Two more weeks and then it’s back to school for me! (Seriously… where did the summer go?!?) I’d like to say that I was extremely productive and accomplished everything on my to-do list, but… not so much. I started to feel guilty and disappointed in myself, but then I came across Jenny’s post at Luckeyfrog’s Lilypad, “The Summer That Should Have Been,” and it helped put things into perspective for me. I’m feeling a LITTLE less guilty about the neglected task items on my list, because looking back, I’ve had a pretty awesome summer!

Just to share a few things I was lucky enough to do:

I went to Ireland with my husband’s family for a week. (One word: AMAZING)

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(Lough Leane, Killarney, Ireland – July 2014)

I spent three days in Belgium with my husband where we ate lots of waffles, chocolate, and frites (and tried MANY new beers!).

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I spent time with family and friends, near and far. Threw a (successful) surprise retirement party for my father-in-law. Went to a couple of weddings, from Buffalo to Chicago, to celebrate the marriage of some of my favorite people. Snuggled with my adorable pup, Kiko. I even read seven books (YESSS!).

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For teaching-related tasks, I completed two online courses for continuing ed credit, published two new partner poems (I now have 14 total!), and filled up a notebook with fun ideas for the school year. I’m also in the process of planning a new intervention block with the 2nd grade team in my building.

Productive summer? Yes. As productive as I wanted to be? No. Am I okay with it? ABSOLUTELY, yes. I feel accomplished, yet refreshed. My summer was FULL… full of fun, relaxation, travel, and wonderful memories (with a little work mixed in there). 🙂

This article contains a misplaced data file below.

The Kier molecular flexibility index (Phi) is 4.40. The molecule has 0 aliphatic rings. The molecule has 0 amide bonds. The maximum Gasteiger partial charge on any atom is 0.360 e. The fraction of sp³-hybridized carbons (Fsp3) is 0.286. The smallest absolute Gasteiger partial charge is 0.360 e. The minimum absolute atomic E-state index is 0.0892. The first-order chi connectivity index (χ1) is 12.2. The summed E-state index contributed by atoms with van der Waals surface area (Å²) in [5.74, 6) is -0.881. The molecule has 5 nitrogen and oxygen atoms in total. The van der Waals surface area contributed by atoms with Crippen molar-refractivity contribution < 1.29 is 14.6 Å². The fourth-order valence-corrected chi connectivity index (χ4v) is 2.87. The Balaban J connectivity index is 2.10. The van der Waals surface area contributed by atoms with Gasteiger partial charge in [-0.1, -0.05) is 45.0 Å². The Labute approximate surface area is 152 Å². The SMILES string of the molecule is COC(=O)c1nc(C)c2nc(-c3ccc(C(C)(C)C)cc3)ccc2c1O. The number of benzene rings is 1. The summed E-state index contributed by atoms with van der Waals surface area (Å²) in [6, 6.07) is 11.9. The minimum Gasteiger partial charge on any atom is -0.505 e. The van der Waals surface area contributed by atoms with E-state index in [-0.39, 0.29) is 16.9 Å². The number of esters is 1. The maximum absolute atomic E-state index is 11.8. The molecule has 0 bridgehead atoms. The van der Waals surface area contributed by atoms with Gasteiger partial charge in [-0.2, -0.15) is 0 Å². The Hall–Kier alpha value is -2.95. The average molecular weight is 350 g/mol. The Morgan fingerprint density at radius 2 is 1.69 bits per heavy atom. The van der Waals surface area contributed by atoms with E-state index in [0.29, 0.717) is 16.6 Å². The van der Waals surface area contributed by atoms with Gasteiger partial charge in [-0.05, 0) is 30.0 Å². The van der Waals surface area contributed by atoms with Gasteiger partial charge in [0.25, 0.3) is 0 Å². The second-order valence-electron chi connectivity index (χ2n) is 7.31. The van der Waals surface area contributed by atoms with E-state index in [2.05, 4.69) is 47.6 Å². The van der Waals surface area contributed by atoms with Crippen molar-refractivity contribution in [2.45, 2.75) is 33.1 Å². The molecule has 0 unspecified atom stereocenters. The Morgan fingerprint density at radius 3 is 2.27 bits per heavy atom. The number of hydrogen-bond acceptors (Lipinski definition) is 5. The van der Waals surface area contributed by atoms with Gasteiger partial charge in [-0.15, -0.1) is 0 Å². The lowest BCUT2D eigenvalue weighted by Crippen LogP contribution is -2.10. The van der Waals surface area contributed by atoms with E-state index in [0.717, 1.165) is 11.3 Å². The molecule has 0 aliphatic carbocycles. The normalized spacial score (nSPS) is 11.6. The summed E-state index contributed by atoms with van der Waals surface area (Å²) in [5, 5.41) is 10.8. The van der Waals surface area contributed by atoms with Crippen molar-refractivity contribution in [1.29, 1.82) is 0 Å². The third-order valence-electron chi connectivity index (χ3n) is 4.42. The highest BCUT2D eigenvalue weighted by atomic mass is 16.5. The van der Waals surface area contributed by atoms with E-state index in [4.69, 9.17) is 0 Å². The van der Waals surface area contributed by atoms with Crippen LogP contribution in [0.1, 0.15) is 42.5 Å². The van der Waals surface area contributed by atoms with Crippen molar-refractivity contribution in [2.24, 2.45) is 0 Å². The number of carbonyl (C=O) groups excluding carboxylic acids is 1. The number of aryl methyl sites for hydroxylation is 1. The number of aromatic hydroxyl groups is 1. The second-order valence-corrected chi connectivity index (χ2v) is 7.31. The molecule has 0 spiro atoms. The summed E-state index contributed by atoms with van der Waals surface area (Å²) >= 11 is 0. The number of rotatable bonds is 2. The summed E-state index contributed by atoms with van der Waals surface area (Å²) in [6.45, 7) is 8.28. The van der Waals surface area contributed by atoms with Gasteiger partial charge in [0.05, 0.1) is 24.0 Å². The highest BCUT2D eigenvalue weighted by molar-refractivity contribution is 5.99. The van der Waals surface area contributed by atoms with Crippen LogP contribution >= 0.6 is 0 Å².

Despite all of that, I’m still struggling with the summer being almost over. It’s one thing to create lessons and resources by the pool, another to get up, get dressed, and get myself out the door each morning! I’m not looking forward to that, but I am eager to kick-off another fun school year. I have so many new ideas I want to try out, and I can’t wait to see all my students!

A *FREE* Back-to-School Poem!

As I mentioned above, I’ve been working on a few new partner poems to use with my students this year! If you love partner poetry (aka, “poems for two voices”) and are interested in checking them out, click HERE! They’re great for fluency practice and for teaching character perspective. My students love them, and I bet yours would too! You can buy a collection of just the poems (PDF eBook), or I sell each poem individually with activity pages. I’m working on getting them published as a REAL book (wouldn’t that be awesome?!). 🙂

In the mean time, to celebrate my growing partner poetry collection and the back-to-school season… I’m offering my newest poem for FREE on TpT (if you’re not already a member of TpT, you should join here!). Grab the FREE poetry packet HERE or by clicking the images below!

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Happy Teaching!